Journey to Italy (1954)

journeytoitaly1Journey to Italy is the splintering of a relationship where the slivers of bitterness begin to wedge themselves under the skin. It’s like slow, painful, nagging torture. Roberto Rossellini’s noted romance film feels like the antithesis of Roman Holiday. It avoids the other film’s bustling streets for more secluded getaways. It leaves behind fairytale romance and fun, for the bitter onset of marriage and middle-age. It seems hardly exciting, mostly driving and sitting, drinking and eating. Rather droll to say the least. And yet this in itself is juxtaposed with lively impassioned tunes and historic pieces of architecture and sculpture snuggled up against the Italian countryside. Because it is a goldmine of culture whether you look at Pompey or the remnants of the Greeks and Romans. There is a glorious history here and yet it makes for a rather meandering backdrop for our two stars Ingrid Bergman and George Sanders. Again, Bergman especially was a big name (and at the time Rosselini’s lover) and though usually a supporting player Sanders was usually held in high regard. They feel like the exact inverses of Gregory Peck and Audrey Hepburn, in a way that’s rather intriguing.

journeytoitaly2Yet again, as an audience, we do feel like tourists taking in the sights, but this time we’re riding along with a couple who don’t know what to do when they’re alone together. They don’t know what one is to say or how one is to act, because, in all honesty, they haven’t tried too hard. We don’t get much of their backstory, but they are certainly well-off because he takes his work seriously and it shows. But he hasn’t taken his marriage all that seriously and that shows too. His wife is more like his partner in this business endeavor they have going. She keeps up appearances, and he can offer her a lot in return, but hardly love.

It struck me that is a film about a faltering relationship and here is a couple that seems to be apart as much as they are together.They think that the best thing they can do is stay away from each other because no damage can be done that way. There’s jealousy, pettiness, biting sarcasm, all ready and waiting to be unleashed. Alex fosters a liking for a young Italian girl, and although Katherine doesn’t know all the details, she suspects as much from him. To combat Sander’s snide tone that can cut to the quick, Bergman counters with a thick layer of sulking.

journeytoitaly3Thus, I’m not sure about the denouement of this film. Will they stay together or get the divorce that they both seem to have come to terms with? It seems like they might possibly make things work, or is that just the work of the romantic Italian countryside around them? Because no passionate embrace can alleviate and completely overshadow their myriad of problems. They are unable to communicate on a meaningful level, and they treat each other rather poorly more often than not.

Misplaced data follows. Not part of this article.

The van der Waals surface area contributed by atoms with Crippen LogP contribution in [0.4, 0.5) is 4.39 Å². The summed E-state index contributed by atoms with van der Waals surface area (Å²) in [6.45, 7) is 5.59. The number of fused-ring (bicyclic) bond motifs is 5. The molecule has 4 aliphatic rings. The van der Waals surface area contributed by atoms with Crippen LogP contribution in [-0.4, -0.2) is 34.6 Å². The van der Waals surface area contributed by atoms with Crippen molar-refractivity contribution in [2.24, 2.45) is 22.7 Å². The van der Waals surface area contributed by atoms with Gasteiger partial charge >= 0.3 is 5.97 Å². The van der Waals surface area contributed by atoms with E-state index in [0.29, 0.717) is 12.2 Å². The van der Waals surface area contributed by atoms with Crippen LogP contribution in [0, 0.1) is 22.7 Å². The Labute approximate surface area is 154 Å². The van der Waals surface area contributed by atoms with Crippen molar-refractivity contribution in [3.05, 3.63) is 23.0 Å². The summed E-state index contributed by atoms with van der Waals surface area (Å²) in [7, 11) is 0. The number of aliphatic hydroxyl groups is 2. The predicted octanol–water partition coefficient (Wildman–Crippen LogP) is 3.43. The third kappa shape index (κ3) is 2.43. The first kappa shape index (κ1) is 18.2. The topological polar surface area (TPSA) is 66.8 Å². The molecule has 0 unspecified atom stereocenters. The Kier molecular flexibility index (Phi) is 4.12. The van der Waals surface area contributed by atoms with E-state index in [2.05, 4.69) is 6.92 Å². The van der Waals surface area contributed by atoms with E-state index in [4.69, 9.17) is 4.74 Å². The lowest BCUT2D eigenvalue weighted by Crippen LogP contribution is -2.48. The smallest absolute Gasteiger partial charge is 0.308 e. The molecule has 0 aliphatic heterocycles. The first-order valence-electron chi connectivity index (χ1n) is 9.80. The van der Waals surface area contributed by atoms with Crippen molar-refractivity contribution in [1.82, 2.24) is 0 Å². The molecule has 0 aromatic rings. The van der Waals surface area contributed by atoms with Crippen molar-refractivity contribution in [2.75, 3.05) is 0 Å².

In fact, this film is an interesting study, but there is a lack of investment in these characters. After all, it’s only a quick snapshot that gives us a feel for a relationship. I’m probably partial to the similar feeling Before Midnight (2013) because we are already given two films beforehand to truly grow invested in the characters and their story. But there’s no doubt that Rosselini’s film with Bergman and Sanders is well worth the journey.

4/5 Stars

Rome, Open City (1945)

Directed by Roberto Rossellini this Italian neorealist film depicts the harsh realities of life in Rome during WWII during Nazi occupation. We are given an inside look at the bravery and everyday lives of these people. We become familiar with a fugitive engineer and resistance leader. He gains assistance from a kindly and collected priest who also runs a church. Their stories intertwine with a widowed woman who is just about to be remarried, a beautiful girlfriend, and a Gestapo office who is intent on stopping the resistance. After one tragic event everything continues on a downward spiral. The fugitive Manfredi and the priest, are both betrayed. Don Pietro must look on as the other man is brutally tortured to the point of death. Next, the Gestapo try to use the priest’s own beliefs against him and yet he will not yield either. He too then faces a fate just as horrible. This film at times was brutally realistic and it is perhaps one of the most moving films I have seen. We do not normally think of the struggles of Italians during WWII since Mussolini was allied with Hitler, however much like the French or even Germans, they faced tremendous danger and hardship. Furthermore, it humanized the Italians in my mind a great deal. This is the first film of the war trilogy that I have seen and now I want to see the other two. As you can see I’m still a little fuzzy on my Italian history and I would love to learn more.

5/5 Stars